Travel Tips for Spain & France (Pyrenees)
When to Go: Typically the end of April to the beginning of June. But it is snowpack dependent and can be a short season. Luckily... if you are late, you can head to the Alps for some boating. If you are early, head to Corsica.
Entry into Spain/France: Passport is of course required... but no Visa for folks coming from the US.
Getting to Pyrenees: We flew into Toulouse with boats. This airport isn't the cheapest, but it kept the options open for heading a little more inland into the Massif Central region (which we did). Montpellier is also an option for similar results. If you are really uncertain if you will end up in the Pyrenees, Alps, or Corisca, you could use Marselle and be central. On the Spanish side, Barcelona and Bilbao are both solid options.
River Beta: Info in English is not super readily available. But, there is an older book with some decent info White Water Pyrenees to buy for the Pyrenees as well as a half English, half French book Kayak Cevennes to buy for the Massif Central. Additionally there is a French website (you will need to use the translate feature) with most of the runs in this area included. I have found searching it doesnt work well... but the map is great to hunt and peck. eauxvives.org map. Also, there is a Spanish page that has a downloadable PDF... but it is in Spanish so you will have to use google translate here. Finally, a nice website with a map with gauge links has recently popped up here.
Water: OK to drink from faucets etc.
- You do not need an international driving license... but, rules are changing more and more in Europe, if you get pulled over an international drivers permit ($15 from AAA) are requested. Some rental car agencies are also stating it is a requirement... though to date I have not heard anyone actually be asked for it at the counter. So... better safe that sorry right?
- Tolls are present in France.
- One final note on driving… be aware your car will likely be a stick (almost all are) and will take Diesel fuel (almost all do). So know how to drive a stick and make sure to put the correct fuel in the car.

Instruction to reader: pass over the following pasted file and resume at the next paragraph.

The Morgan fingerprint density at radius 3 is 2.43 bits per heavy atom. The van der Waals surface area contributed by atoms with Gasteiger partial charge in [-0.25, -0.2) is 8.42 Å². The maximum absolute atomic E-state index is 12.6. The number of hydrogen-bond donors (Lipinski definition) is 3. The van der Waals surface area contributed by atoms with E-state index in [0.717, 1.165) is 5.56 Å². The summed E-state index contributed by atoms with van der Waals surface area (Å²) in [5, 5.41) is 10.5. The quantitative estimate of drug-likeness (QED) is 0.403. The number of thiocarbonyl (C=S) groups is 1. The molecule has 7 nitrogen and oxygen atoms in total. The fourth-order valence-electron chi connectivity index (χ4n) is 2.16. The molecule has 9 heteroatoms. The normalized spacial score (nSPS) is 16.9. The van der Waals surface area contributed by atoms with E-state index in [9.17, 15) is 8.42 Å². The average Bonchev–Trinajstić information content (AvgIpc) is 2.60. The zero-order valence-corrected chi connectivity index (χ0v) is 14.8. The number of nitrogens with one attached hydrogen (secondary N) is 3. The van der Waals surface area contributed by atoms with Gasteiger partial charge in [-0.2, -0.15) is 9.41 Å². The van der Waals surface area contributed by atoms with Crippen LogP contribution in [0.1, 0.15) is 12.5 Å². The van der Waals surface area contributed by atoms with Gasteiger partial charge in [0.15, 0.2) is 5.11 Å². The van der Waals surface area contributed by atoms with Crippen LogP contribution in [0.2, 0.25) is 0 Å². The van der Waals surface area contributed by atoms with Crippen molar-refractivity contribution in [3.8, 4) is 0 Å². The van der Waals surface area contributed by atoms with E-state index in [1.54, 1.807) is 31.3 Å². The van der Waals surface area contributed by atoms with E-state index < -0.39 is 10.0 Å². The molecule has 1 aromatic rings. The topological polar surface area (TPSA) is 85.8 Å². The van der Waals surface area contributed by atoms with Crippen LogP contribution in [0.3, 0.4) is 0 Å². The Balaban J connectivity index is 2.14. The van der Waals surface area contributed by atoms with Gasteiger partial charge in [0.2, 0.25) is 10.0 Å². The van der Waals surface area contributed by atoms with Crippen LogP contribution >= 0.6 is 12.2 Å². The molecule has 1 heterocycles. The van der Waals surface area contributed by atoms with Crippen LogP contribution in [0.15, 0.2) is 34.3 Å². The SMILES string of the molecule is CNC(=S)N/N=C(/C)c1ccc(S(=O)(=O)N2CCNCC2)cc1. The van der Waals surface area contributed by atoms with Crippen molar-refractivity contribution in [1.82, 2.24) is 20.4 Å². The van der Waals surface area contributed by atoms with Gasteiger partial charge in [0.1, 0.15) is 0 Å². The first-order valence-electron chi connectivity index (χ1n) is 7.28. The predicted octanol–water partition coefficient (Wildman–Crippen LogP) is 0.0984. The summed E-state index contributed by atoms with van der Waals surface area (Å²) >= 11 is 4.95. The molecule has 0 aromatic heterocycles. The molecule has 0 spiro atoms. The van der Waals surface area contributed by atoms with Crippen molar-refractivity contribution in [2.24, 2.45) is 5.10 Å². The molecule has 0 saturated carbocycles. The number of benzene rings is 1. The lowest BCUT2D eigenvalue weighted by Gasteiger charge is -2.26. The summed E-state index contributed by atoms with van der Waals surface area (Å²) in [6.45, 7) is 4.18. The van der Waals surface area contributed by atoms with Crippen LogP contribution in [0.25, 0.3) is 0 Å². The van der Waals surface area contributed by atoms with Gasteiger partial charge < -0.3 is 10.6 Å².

- GPS: I found an app called Navfree (now it is called NavMii) which is basically Google Maps but offline. This means that you can search and route your way around the country without internet or a data plan. So that is awesome. It is one map per country and they run 200-500 mb but work great. I also have begun using a map app, Galileo, which allowed me to save the .kml files from my planning (that I have on the website's map section) so we were able to see all the way points and camping spots etc. That map app wouldn't route though so we had to use both apps.
Vaccinations: No extra needed.
Money: Plenty of ATMs that take US ATM cards. Just make sure to tell your bank before you go, in some countries 4 digit pins (no more) are required... Also, even on your credit card, get a pin put on. Also, much of Europe requires credit cards with chips on them. So look into that… Also bring more than one. We had cards work at one spot, and others not… and then vice versa at other locations. Also, just an FYI… both Spain and France are on the Euro.
Prices: Neither area was bad. We ate out some. We cooked a lot ourselves. Everything was reasonably priced.
Food: Pain au chocolat (also known as chocolatine) are a classic French dessert pastry.
Boats: Bring your own... there is nowhere that I know of near these areas to rent. There was a boat shop in Sort Spain. They might have some. But I am uncertain.
Accommodations: We camped every night. We paid for camping a few times, and poached camping a few times. The times we poached, we would sleep in the car as we often were in areas directly behind towns. We were never bothered, so I bet it is ok as long as you don't set up a tend for multiple days. For the pay sites, they had showers and kitchen areas as you grow to expect in Europe. They tended to run us somewhere on the 20-30 Euro for the night, for Diane, myself, and the car.
Weather: The weather can be all over the place. We had warm days and cold rainy days. Apparently it was unseasonably rainy when we were there… but it happens. We wore drysuits every day. So… come prepared for it all!
Random Thing to do: Stop in Andorra? Though, despite being a stunning setting has turned itself into a shitshow of shopping and tourists. It isn't exactly my kind of place... but it is a small country, so that part was sorta cool. Also, in France, the Cirque du Gavernie is a stunning natural setting to hike around in. Though also a bit of a tourist trap.
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